An Amida Board B = { L, E} is defined by a sequence of N = |L| lines (ordered left to right as L1 .. LN) and a set of M = |E| cross-edges connecting lines Li and Li+1 at a vertical position y. Thus a line Ej can be uniquely identified by the triple (i, i+1, y). The vertical position is a positive integer >0 and is referenced by the notation L.y, the two lines are L.left and L.right.

    Definition: An Amida board has unconnected lines (Li Li+1) if there is no edge Ej in the set E such that (Ej.left = i) and (Ej.right = i+1).

    Definition: An Amida board contains two negating cross-edges Ej and Ek (without loss of generality, assume Ej.y < Ek.y) if (A) Ej.left = Ek.left and Ej.right = Ek.right; (B) no edge Em exists such that (Em.right = Ej.left) and (Ej.y < Em.y < Ej.y); and (C) no edge Em exists such that (Em.left = Ej.right) and (Ej.y < Em.y < Ej.y);

    Definition: A Regular Amida Board has no (1) unconnected lines; (2) negating cross-edges; or (3) cross-edges with the same vertical position. The last condition (3) can easily be assured by simply expanding the edges of the board without affecting its outcome. Assuming this third property makes some of the definitions and algorithms clearer.


  1. How many potential Amida boards are there with N lines and M cross-edges?

How many Amida boards are there with N lines and M cross-edges?

Given any Amida board, it can be 'stretched out' so each cross-edge Ei has a unique y value without altering the outcome of the board. One can form a sequence of edges from the top of the board (lowest y value) to the bottom of the board (highest y value); each of these edges can be selected independently from the set of (N-1) potential cross edges that can be added at that y location. Therefore, there are a total of (N-1)W unique Amida boards. However, these Amida boards are not guaranteed to be regular.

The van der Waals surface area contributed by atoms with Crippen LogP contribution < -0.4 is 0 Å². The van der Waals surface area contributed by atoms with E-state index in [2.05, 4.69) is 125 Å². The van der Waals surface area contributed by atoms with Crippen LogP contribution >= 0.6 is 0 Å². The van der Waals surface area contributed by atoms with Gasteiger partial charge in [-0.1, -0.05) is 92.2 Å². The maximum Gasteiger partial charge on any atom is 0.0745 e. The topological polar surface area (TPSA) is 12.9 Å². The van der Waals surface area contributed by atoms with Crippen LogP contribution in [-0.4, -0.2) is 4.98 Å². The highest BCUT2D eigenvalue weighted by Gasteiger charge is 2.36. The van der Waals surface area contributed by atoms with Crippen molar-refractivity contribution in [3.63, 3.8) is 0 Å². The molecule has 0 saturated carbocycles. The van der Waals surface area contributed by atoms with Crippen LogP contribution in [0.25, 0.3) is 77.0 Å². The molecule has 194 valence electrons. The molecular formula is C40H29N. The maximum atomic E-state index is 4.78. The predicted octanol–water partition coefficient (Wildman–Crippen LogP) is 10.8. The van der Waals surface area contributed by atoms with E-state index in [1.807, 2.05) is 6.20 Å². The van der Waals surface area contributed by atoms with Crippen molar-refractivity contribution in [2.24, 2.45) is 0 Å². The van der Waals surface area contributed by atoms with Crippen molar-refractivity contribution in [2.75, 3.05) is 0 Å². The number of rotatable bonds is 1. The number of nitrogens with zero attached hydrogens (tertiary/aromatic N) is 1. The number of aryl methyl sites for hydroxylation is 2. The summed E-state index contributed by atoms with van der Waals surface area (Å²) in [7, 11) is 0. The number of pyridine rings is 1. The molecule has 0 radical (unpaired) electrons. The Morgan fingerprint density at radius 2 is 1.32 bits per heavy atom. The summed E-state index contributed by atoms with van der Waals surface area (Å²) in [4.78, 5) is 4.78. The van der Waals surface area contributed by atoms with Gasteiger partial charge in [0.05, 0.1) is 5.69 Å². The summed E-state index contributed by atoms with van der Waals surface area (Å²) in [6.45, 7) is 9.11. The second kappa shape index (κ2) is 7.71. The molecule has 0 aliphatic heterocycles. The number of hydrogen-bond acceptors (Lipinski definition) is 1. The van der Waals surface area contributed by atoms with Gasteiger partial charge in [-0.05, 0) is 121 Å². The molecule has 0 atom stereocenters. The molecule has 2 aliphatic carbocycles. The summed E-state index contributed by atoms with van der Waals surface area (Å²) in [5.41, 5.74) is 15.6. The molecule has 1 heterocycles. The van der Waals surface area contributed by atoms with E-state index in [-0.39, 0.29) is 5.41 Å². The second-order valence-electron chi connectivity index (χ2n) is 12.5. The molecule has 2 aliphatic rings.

How many Connected Amida boards are there?

Given M cross-edges to be placed, we need to at least place N-1 to ensure the board has no unconnected-lines. These N-1 cross-edges can be placed (N-1)! possible ways, since the y positions of these N-1 edges must all be different. There are (M-(N-1)) edges, or M+1-N, edges left to be added, and these can be placed in N distinct "regions" (formed by the spaces between the N-1 edges placed to ensure a connected Amida board.



How Many Regular Amida boards are there?



There are (M-(N-1)) edges, or M+1-N, edges left to be added. The ith of these edges (0 < i < M+1-N) to be added must have a different y position from the existing (N-2+i) edges in the board, thus there are N-1+i possible values it could have. In addition, these edges can be placed between different edges, but we must ensure that we do not add a negating edge. There are a total of (N-1)*(N-1+i) potential places to place the cross edge. Of these locations, a negating edge would occur 2*(N-2+i) times (for each of the existing edges, a negating edge would exist just above and just below it). Thus we can add in the following potential locations:

    (N-1)*(N-1+i) - 2*(N-2+i)  =
        (N-1)2 + i*(N-1) - (2*N-4+2*i) =
        (N-1)2 + i*N - i - 2*N + 4 - 2*i =
        (N-1)2 + (i-2)*N + (4 - 3*i) =
        N2 + (i-4)*N + 5-3*i

So we start with N-1 edges (for a total of (N-1)! potential graphs). Then we grow by multiplying possible additions:

    #Amida = (N-1)! * PRODUCT<i=1..M+1-N> (N2 + (i-4)*N + 5-3*i)

Working from Maple, this computes to be:

Which approximates. Top internal polynomial limits to (M+2-N-4) and bottom to (1+N), leading to

(N-3)(M+2-N) * (M-N-2)!
  (N-3) * (N+1)!


(N-3)(M+1-N) * (M-N-2)!

now (M-N-2)! = ((M-1) - (N+1))!, thus the ratio (M-N-2)!/(N+1)! is <= (M-1)!

we now have a rough upper bound on the number of regular Amida graphs with N lines and M cross-edges.

(M-1)! * (N-3)(M+1-N)

We must be careful not to over-count. For example, with N edges to add, there are two distinct ways that these could be added. Thus, we must amortize based upon the total number of cross-edges found in a single column.